DiCiccio: Repeal of food tax is important, but there’s a bigger picture in play - East Valley Tribune: Ahwatukee Foothills

DiCiccio: Repeal of food tax is important, but there’s a bigger picture in play

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Posted: Thursday, May 9, 2013 11:49 am

The persistence and determination I have shown in the past four years is about reform and getting us ready for the new world we live in. There is a bigger reason why I have been pushing so hard for change. It’s about getting Phoenix ready to compete in a global economy. If the council repeals the food tax it will be added to a long list of reforms we accomplished. There were three significant reforms toward the goal of getting us ready to compete in this new world market and getting government to operate more like your household

Reform I

No water/sewer increase two years in a row, no property tax rate increase in more than three years and no fee increases in over three years. But it’s more than just saying no. Government by its nature is and operates as a monopoly with very little concern for price of service and cost of goods resulting in lower productivity and efficiency. Those accomplishments changed our culture and the way we view the world. We are now more efficient, increased productivity and are more sensitive to the cost of goods we purchase. We have accepted we can’t continue to raise the price of our services (tax and fee increases). These reforms forced us to look internally for efficiencies that in turn raised our productivity. If the food tax repeal passes, Phoenix will see well over $100 million in savings through innovations and efficiencies in three short years.

Reform II

Phoenix streamlined and deregulated significant parts of our business operations making us the best in the nation to start and expand a business — all business large and small — get treated the same. We are the first in the nation to adopt policies getting you permits in a day or less, require a 24-hour turn around for inspections and have site plans approved in one, five and 21 days depending on the complexity. We adopted a structure getting jobs started in days or weeks where anywhere else in the nation could take you a year or more. What does this mean to our economy? Jobs get started now not six months or more from now. Money gets circulated in the economy faster and more people are less dependent on government for survival. But the picture again is much bigger. It is the realization that to thrive in this global economy and compete in this global market we have to be faster, smarter and better than our competitors around the world.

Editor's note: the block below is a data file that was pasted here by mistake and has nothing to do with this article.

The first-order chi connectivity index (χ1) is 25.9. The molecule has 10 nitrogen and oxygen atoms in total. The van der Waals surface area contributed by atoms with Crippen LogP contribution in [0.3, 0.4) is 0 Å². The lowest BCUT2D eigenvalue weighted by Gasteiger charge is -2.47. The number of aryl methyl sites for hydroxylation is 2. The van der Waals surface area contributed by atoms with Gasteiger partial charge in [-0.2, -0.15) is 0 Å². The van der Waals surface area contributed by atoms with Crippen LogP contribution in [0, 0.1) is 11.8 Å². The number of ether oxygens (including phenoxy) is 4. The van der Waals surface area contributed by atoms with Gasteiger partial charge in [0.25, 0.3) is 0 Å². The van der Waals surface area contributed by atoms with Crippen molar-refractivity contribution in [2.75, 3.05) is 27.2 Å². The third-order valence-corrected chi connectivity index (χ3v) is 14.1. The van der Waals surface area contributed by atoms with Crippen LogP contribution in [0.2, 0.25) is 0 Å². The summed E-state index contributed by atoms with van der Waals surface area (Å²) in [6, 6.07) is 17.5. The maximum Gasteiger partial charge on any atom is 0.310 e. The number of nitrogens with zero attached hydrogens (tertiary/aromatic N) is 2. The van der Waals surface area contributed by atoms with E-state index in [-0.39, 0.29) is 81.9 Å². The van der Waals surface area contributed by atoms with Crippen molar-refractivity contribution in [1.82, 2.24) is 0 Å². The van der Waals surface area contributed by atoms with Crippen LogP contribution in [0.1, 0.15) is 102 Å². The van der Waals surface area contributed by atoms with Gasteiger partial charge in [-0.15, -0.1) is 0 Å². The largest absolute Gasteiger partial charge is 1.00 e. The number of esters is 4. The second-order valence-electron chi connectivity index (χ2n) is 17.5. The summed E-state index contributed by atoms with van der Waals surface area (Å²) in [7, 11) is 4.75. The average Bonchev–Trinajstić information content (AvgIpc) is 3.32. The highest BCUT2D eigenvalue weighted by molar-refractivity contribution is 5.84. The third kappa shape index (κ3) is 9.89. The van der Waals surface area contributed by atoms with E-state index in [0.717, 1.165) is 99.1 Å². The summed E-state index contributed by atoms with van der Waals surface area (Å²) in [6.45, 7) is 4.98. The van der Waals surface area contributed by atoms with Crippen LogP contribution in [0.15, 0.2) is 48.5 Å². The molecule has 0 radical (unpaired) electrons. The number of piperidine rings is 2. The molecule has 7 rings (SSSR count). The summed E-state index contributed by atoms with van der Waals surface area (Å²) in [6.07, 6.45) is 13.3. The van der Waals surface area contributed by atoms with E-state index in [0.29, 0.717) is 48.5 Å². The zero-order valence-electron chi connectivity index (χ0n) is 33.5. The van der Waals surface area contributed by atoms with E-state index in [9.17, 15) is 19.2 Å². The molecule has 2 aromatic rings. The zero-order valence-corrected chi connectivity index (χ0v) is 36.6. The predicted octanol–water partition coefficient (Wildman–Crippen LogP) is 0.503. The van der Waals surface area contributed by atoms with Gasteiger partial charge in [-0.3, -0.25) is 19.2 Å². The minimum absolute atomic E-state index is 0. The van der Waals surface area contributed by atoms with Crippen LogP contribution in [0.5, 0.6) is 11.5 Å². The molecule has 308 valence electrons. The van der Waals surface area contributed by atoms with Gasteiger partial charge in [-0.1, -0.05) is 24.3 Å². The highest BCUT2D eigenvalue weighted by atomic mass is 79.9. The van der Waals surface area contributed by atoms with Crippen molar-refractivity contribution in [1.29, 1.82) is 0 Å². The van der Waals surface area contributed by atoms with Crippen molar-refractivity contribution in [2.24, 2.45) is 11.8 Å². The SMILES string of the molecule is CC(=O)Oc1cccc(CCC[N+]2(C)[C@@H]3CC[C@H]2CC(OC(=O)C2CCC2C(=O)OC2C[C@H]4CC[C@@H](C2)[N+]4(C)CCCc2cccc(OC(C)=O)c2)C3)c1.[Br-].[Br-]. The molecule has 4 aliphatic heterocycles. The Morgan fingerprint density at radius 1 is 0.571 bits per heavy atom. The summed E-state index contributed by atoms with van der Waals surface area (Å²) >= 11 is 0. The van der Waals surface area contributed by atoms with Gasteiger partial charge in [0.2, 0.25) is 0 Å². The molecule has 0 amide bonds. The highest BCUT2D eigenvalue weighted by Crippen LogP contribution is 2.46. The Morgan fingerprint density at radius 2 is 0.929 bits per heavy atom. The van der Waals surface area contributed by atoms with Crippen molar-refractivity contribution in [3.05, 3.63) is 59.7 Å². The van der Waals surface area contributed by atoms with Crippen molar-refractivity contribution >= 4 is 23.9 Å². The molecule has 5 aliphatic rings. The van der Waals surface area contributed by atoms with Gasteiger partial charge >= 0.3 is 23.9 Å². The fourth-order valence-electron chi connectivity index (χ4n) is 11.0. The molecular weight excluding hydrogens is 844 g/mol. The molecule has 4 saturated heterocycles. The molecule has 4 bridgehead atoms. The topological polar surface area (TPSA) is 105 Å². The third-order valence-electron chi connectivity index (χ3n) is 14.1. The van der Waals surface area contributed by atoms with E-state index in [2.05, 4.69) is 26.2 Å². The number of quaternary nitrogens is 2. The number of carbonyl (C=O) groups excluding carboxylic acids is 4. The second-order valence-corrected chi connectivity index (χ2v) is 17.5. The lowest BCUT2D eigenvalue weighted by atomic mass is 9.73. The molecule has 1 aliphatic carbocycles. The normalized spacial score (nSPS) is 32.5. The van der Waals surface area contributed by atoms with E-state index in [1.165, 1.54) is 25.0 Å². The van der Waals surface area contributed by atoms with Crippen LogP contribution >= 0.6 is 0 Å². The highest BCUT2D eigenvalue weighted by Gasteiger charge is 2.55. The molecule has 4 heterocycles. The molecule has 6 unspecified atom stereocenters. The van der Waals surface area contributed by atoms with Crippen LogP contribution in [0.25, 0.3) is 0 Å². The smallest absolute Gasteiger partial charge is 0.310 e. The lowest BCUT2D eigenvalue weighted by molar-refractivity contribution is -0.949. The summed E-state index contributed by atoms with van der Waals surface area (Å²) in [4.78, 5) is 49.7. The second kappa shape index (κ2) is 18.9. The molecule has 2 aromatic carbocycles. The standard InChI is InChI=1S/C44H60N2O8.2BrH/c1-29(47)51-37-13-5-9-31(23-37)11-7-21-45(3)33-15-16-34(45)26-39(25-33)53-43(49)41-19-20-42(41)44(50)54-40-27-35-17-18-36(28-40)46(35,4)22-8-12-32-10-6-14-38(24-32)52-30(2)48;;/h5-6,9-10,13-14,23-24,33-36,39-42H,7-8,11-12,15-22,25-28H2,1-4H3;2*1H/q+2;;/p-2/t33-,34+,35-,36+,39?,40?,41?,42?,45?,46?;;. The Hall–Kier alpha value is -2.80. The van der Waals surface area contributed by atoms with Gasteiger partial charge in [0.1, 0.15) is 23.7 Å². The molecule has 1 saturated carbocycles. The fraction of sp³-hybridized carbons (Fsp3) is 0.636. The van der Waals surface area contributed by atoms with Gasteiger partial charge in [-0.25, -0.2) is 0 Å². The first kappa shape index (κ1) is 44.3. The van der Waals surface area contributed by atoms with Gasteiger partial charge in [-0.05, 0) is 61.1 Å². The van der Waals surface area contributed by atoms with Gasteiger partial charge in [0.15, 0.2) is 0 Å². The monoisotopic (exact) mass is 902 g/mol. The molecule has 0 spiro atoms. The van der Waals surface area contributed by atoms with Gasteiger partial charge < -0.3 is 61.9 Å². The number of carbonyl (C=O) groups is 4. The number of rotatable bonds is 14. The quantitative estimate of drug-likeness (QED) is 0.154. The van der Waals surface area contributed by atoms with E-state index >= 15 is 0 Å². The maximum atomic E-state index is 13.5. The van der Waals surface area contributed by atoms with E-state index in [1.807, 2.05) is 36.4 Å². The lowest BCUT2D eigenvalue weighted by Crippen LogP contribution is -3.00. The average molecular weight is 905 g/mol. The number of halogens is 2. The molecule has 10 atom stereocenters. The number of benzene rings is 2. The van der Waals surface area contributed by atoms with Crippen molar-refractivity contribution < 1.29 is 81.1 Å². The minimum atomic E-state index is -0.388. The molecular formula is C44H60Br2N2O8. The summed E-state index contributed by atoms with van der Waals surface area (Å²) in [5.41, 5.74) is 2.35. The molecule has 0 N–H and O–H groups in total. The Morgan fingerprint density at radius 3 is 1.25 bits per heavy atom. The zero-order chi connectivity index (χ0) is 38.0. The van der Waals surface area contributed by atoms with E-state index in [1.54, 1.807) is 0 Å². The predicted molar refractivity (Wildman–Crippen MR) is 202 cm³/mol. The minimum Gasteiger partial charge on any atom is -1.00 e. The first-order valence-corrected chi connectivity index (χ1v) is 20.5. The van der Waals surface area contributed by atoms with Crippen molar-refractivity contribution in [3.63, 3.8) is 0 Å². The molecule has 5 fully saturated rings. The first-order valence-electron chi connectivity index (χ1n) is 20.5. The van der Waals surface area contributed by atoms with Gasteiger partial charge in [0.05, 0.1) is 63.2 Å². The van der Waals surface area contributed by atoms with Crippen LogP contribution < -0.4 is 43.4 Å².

Reform III

Zero-based budgeting. The Great Recession taught us we must be better prepared for future crisis. Preparation means you must have the best budgeting structure allowing for the most transparency. Phoenix is the first in the nation to adopt a budgeting process that will be able to better predict future economic problems on the horizon.

We have made significant strides preparing us for the new world we now live in, but we still need to be better. The last reform is the reform of everything we do. We are only as good as the weakest link. Every time we pick up the phone and every operation we perform has to be completed with the goal of being the best.

• Phoenix Councilman Sal DiCiccio represents District 6, which includes Ahwatukee Foothills. Reach him at council.district.6@phoenix.gov or (602) 262-7491.

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